Our findings on the role and capacity of government structures for social accountability – ASHA and VHSC – corroborate other studies from India [38,39,40]. Saprii et al. found that ASHAs were mainly performing their role as ‘link worker’ and ‘service extension worker’, but their work as ‘activist’ was less visible. They attributed this primarily to the ASHAs being unaware about what activist means, and their capacity building focused mainly on the other two roles. This might be the case in our study as well. Studies on VHSCs from other parts of India found that while there was equitable representation of all vulnerable groups in the VHSCs, the members were unaware of their roles and responsibilities [39, 40]. The VHSCs also lacked capacity building and supervision from district and block levels.

A critical finding of our study is that accountability mechanisms that support interaction between service providers and their users enhance a systemic and constructive approach that addresses larger systemic issues. For example, discussions of the women’s groups with FHWs on VHNDs led to identification and management of larger systemic issues, such as to the workload of the FHWs and lack of equipment and supplies. Further, as George [10] mentioned, collaborative approaches that promote interactions between the two groups – for example, health providers and communities in this case – benefit both sides. O’Meally highlighted that for social accountability mechanisms to be effective such mechanisms should strengthen state-society alliance/interaction, the responses in our study also showed that collaborative efforts benefitted both health providers and communities [41].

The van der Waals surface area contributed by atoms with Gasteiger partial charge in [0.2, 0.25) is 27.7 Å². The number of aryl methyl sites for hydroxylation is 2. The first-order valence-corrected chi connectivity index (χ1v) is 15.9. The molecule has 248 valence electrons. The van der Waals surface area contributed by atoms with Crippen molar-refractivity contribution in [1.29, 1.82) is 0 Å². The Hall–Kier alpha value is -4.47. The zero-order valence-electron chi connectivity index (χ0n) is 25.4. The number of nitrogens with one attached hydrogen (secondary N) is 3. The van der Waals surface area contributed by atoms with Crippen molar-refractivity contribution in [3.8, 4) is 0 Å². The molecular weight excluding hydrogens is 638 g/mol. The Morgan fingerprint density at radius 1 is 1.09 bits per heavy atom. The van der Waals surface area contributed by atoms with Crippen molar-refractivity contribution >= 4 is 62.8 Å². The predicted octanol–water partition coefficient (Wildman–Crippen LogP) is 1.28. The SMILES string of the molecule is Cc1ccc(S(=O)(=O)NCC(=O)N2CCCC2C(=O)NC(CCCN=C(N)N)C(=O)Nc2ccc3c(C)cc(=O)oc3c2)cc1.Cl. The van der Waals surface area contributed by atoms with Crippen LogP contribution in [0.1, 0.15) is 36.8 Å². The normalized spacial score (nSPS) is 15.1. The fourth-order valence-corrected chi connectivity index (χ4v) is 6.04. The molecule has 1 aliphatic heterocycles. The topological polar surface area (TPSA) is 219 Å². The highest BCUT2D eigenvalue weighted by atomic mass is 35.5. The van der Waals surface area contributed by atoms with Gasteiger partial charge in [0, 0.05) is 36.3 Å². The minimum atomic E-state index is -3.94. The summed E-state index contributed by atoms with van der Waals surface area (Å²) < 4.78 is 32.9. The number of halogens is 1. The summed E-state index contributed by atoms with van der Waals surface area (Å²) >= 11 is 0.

Furthermore, in our study the report cards and reporting of concerns by women’s groups triggered health managers to initiate monitoring visits of VHNDs, and to organize PHC-level meetings. These findings echo Joshi and Houtzager’s view that social accountability triggers horizontal accountability mechanisms [42].